Now why not do some thinking and sharing of your own, by joining in the discussions here:
Our education system ain’t broke, yet, by Brigid McCaffery (Stuff Nation)
Stop Playing Politics With Education, by Stephen McCartney (Stuff Nation)
Trust teachers to teach your children, by Mike Boon (Stuff Nation)
Education No Political Football, by Tracy Livingstone (Stuff Nation)
Get politics out of our schools, by Judy Johannessen (Stuff Nation)
In my meanderings through the interweb this week, I had the misfortune to discover the worst education article I’ve read in a long time. It began:
“Across much of the English-speaking world, a struggle is raging over control of education. The good news is that politicians, the people we elect to make decisions on our behalf, seem to be winning.
The pattern is remarkably consistent. Governments, both of the Left and the Right, are wresting control back from teachers’ organisations. They have realised that education is too important to be left in the hands of teachers.”
As I read on I truly – not being facetious here – TRULY thought that maybe the article was ironic and a big joke. With comments like “Politicians, the representatives of the people, are quite properly reclaiming the right to decide how schools should be run“, surely it had to be?
Nope. Not a joke.
He went on to tell us what a grand job Australia, the USA and the UK are doing in introducing merit based pay, opening charter schools, breaking the unions, employing unqualified and untrained ‘teachers’, and relishing the thought that New Zealand would soon follow.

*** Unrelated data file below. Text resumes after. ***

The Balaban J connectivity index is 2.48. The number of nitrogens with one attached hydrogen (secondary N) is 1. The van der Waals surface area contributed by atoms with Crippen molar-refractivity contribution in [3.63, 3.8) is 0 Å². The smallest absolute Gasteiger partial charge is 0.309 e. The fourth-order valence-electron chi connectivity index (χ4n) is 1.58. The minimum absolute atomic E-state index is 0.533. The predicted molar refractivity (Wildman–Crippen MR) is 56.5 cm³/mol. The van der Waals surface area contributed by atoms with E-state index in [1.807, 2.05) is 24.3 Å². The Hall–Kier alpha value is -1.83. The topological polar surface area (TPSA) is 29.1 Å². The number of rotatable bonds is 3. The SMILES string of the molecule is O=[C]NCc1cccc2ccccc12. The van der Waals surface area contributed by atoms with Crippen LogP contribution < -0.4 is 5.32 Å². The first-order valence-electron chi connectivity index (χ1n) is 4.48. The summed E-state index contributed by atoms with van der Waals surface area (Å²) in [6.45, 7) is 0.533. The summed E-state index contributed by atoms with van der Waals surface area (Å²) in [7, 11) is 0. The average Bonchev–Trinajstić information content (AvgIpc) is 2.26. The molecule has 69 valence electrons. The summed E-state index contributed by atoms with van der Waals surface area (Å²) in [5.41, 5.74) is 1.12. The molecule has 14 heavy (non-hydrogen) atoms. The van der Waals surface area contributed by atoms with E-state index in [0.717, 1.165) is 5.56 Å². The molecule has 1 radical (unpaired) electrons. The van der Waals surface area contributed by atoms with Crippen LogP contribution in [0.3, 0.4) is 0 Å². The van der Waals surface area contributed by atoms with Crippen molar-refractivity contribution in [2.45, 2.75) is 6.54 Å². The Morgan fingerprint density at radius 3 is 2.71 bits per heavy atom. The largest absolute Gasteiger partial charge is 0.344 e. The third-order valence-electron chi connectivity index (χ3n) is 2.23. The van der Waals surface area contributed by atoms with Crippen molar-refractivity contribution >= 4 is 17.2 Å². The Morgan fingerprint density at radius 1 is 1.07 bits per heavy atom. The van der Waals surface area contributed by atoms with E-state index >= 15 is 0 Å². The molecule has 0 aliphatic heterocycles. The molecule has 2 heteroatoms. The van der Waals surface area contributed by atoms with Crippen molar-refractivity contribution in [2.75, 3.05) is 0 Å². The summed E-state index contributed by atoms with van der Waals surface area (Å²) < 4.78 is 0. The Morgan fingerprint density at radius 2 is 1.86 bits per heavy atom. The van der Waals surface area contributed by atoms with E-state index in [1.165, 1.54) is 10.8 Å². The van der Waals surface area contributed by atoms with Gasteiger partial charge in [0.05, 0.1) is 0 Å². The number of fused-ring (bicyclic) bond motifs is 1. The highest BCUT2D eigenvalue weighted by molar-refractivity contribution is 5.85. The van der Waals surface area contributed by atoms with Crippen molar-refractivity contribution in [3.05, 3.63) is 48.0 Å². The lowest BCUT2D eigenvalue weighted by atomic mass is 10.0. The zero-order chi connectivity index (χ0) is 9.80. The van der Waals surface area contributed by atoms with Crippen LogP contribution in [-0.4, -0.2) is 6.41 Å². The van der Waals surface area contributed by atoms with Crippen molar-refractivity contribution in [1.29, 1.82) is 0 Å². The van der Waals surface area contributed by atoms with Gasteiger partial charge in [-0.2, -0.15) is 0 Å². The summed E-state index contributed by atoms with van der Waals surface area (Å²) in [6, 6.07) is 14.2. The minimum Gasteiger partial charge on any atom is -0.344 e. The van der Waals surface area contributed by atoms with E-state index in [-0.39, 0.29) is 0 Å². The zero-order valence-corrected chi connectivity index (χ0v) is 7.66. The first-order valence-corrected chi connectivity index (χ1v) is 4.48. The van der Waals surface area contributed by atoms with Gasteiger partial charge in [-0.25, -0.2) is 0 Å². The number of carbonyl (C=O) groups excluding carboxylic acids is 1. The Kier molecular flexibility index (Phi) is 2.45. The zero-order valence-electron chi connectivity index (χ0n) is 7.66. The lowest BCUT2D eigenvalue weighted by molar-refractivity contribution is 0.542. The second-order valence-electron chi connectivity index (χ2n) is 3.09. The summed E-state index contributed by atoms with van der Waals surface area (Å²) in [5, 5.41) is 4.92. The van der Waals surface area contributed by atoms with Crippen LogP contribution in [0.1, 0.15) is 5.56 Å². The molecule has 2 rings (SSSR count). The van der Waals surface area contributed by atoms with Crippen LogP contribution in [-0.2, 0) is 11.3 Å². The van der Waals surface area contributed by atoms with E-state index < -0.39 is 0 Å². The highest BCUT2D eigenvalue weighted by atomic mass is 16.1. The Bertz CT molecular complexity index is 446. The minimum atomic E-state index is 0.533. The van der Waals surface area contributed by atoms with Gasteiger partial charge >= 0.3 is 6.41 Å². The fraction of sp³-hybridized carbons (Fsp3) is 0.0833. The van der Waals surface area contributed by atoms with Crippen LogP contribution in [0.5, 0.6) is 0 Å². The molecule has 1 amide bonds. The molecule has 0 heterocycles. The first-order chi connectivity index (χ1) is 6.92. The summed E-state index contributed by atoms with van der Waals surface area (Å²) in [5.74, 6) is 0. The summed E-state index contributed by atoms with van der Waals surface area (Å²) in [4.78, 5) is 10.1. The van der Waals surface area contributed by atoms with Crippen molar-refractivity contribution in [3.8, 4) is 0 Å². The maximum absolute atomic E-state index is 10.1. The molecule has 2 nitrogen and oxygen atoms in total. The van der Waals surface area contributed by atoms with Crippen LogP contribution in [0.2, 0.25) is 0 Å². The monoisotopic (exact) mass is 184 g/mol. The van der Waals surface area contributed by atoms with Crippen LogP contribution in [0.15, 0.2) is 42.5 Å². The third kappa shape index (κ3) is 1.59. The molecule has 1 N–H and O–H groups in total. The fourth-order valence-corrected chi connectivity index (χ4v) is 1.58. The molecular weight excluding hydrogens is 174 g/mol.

He trumpeted towards his grand finale by telling readers that “The common theme across all these countries is that governments, dissatisfied not only with performance in the education sector but also the lack of transparency and accountability, are forcing through changes in the face of determined opposition from teachers’ organisations which are understandably reluctant to relinquish their power” ending with a flourish gleefully jumping up and down at the wonderful prospect ” of how things might be in an education sector where schools are no longer, in Ms Parata’s words, “a secret society”. ”
After a short rest to bring down my blood pressure, I penned a reply and waited to see what other people would have to say…
What did I find?
A day and a half later the responses disagreed with the article. All of them. And they were well reasoned. And calm. With facts.
And it gave me hope.
Dylan Braithwaite responded:
“The problem I have with the article is that it positions teachers as essentially hostile to change in education requiring a winner-takes-all approach to policy making. Teachers and teacher unions are so caricatured in the article as to barely resemble normal people. That’s the problem of how the article is constructed.